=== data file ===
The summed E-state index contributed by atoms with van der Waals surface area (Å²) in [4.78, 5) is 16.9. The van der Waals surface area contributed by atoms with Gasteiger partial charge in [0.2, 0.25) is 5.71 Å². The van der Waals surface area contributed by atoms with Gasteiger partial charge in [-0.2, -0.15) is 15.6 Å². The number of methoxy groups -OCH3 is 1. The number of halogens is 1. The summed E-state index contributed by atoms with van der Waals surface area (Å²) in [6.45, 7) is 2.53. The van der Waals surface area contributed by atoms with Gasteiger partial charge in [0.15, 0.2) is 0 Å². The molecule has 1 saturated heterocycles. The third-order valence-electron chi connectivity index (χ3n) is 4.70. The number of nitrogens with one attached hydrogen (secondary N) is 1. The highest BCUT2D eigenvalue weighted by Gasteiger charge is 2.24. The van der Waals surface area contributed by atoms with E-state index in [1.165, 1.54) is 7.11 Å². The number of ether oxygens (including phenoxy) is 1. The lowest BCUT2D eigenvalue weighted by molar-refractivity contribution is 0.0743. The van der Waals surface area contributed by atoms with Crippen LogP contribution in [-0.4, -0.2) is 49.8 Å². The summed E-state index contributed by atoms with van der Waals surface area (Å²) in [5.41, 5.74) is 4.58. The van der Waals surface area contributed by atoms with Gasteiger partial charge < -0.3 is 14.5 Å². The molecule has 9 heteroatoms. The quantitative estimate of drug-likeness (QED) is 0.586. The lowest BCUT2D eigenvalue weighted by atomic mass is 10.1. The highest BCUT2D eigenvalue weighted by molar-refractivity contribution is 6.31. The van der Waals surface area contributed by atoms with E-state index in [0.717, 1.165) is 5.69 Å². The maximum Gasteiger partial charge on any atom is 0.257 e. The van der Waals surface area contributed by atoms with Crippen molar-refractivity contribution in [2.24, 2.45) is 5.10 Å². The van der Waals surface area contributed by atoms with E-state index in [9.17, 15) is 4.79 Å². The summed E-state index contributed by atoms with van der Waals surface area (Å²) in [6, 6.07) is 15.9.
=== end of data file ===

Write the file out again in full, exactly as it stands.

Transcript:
The summed E-state index contributed by atoms with van der Waals surface area (Å²) in [4.78, 5) is 16.9. The van der Waals surface area contributed by atoms with Gasteiger partial charge in [0.2, 0.25) is 5.71 Å². The van der Waals surface area contributed by atoms with Gasteiger partial charge in [-0.2, -0.15) is 15.6 Å². The number of methoxy groups -OCH3 is 1. The number of halogens is 1. The summed E-state index contributed by atoms with van der Waals surface area (Å²) in [6.45, 7) is 2.53. The van der Waals surface area contributed by atoms with Gasteiger partial charge in [0.15, 0.2) is 0 Å². The molecule has 1 saturated heterocycles. The third-order valence-electron chi connectivity index (χ3n) is 4.70. The number of nitrogens with one attached hydrogen (secondary N) is 1. The highest BCUT2D eigenvalue weighted by Gasteiger charge is 2.24. The van der Waals surface area contributed by atoms with E-state index in [1.165, 1.54) is 7.11 Å². The number of ether oxygens (including phenoxy) is 1. The lowest BCUT2D eigenvalue weighted by molar-refractivity contribution is 0.0743. The van der Waals surface area contributed by atoms with Crippen LogP contribution in [-0.4, -0.2) is 49.8 Å². The summed E-state index contributed by atoms with van der Waals surface area (Å²) in [5.41, 5.74) is 4.58. The van der Waals surface area contributed by atoms with Gasteiger partial charge < -0.3 is 14.5 Å². The molecule has 9 heteroatoms. The quantitative estimate of drug-likeness (QED) is 0.586. The lowest BCUT2D eigenvalue weighted by atomic mass is 10.1. The highest BCUT2D eigenvalue weighted by molar-refractivity contribution is 6.31. The van der Waals surface area contributed by atoms with E-state index in [0.717, 1.165) is 5.69 Å². The maximum Gasteiger partial charge on any atom is 0.257 e. The van der Waals surface area contributed by atoms with Crippen molar-refractivity contribution in [2.24, 2.45) is 5.10 Å². The van der Waals surface area contributed by atoms with E-state index in [9.17, 15) is 4.79 Å². The summed E-state index contributed by atoms with van der Waals surface area (Å²) in [6, 6.07) is 15.9.